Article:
The crack/powder disparity: a way out?

Require Main Justice approval for prosecutors to seek 5-year mandatory terms for small crack cases. Reserve that tactic for strategic attacks on violent individuals or groups or focused crackdowns on flagrant open markets.

Under Federal law, possession of half a kilo of cocaine &#8212 about $10,000 worth &#8212 draws a mandatory 5-year minimum sentence. Possession of only 5 grams of crack &#8212 about $500 worth, since prices per unit weight are higher at retail &#8212 draws the same 5-year mandatory. That’s the notorious “100-to-1 crack/powder ratio.” It’s lost on no one that while dealers of large amounts of cocaine are sometimes white, retail crack dealers are almost invariably black or Latino. Anyone with half a kilo of cocaine is a substantial dealer, though under the laws of conspiracy very minor participants (e.g., drivers) can be punished as if the cocaine was all theirs. But someone can easily have 100 rocks of crack &#8212 it doesn’t even to have to be all at one time to count &#8212 without being more than a trivial player.

The law was passed in the aftermath of the Len Bias death, as violent and disorderly crack markets were devastating inner-city areas. At the time, it was supported rather than opposed by black elected officials, whose constituents were (and remain) outraged that law enforcement is so ineffectual in its attempts to protect their kids from drugs and their neighborhoods from the side-effects of dealing.

There’s no doubt that crack &#8212 cocaine prepared to be smoked rather than snorted &#8212 is a nastier drug problem than powder cocaine, in terms of risks to the user, user behavior, and the damage done by retail dealing. Since crack is typically converted from powder cocaine in small quantities, it would be difficult to punish crack dealing without punishing crack-dealing even in modest quantities; there’s no crack equivalent of the 100-kilo bust.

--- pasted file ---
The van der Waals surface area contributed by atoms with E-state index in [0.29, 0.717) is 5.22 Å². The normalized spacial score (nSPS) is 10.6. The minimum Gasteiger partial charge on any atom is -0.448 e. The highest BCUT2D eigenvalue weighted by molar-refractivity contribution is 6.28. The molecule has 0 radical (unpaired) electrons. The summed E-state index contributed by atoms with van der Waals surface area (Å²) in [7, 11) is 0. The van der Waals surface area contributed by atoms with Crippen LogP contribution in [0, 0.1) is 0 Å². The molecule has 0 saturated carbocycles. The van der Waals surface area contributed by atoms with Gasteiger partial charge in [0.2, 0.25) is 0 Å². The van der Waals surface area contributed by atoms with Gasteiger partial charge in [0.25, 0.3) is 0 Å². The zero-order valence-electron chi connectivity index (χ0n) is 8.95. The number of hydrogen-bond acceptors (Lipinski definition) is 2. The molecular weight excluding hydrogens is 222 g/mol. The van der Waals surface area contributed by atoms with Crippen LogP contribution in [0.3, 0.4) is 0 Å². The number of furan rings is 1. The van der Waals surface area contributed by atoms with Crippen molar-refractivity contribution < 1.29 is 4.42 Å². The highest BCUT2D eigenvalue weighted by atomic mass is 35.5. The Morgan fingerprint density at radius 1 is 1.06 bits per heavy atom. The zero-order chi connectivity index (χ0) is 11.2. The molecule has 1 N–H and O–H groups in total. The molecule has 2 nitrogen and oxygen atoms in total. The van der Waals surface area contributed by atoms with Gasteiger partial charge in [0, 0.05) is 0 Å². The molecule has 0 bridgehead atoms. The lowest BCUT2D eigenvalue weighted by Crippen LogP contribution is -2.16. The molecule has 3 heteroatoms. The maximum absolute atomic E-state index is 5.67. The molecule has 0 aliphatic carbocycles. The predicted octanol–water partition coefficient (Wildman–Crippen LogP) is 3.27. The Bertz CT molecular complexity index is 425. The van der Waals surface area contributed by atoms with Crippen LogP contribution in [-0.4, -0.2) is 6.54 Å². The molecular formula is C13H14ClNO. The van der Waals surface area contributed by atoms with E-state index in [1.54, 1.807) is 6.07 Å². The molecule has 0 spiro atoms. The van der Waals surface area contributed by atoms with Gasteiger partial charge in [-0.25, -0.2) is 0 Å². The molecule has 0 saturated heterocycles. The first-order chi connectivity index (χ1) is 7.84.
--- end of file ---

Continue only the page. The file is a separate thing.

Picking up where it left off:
But the racial disparity in sentencing that has resulted from the law has made its repeal a cause célèbre . The federal Sentencing Commission has crafted its guidelines around the mandatories, so even cases that fall below the 5-gram limit draw much harsher sentences if the material is crack rather than powder.

Under current conditions, there’s no rational defense for the 100-to-1 ratio. Even President Bush has figured that much out. But the political process has been stalled by politicians’ fear of looking soft on drugs and by the lack of a convincing rationale for any other ratio. The Justice Department continues to stand firmly behind the current nonsense. While drug policy doves argue for equalizing up, by raising the quantity of crack needed to trigger a mandatory sentence, hawks reply “Why not equalize down?” as if two grossly disproportionate sentences were somehow better than one.

The problem lies deeper: in the decision to base sentencing mostly on the identity of the drug and the quantity sold or possessed for sale. Those facts are extremely poor proxies for what we ought to care about, which is the social damage done by the pattern of dealing that led to the arrest and conviction. The distinctions between flagrant and discreet dealing, between organizations that use kids and those that don’t, and between more violent and less violent ways of doing business all ought to matter more than the distinction between four grams of crack and six grams. But fixing that would involve changing the federal drug-sentencing structure from the ground up.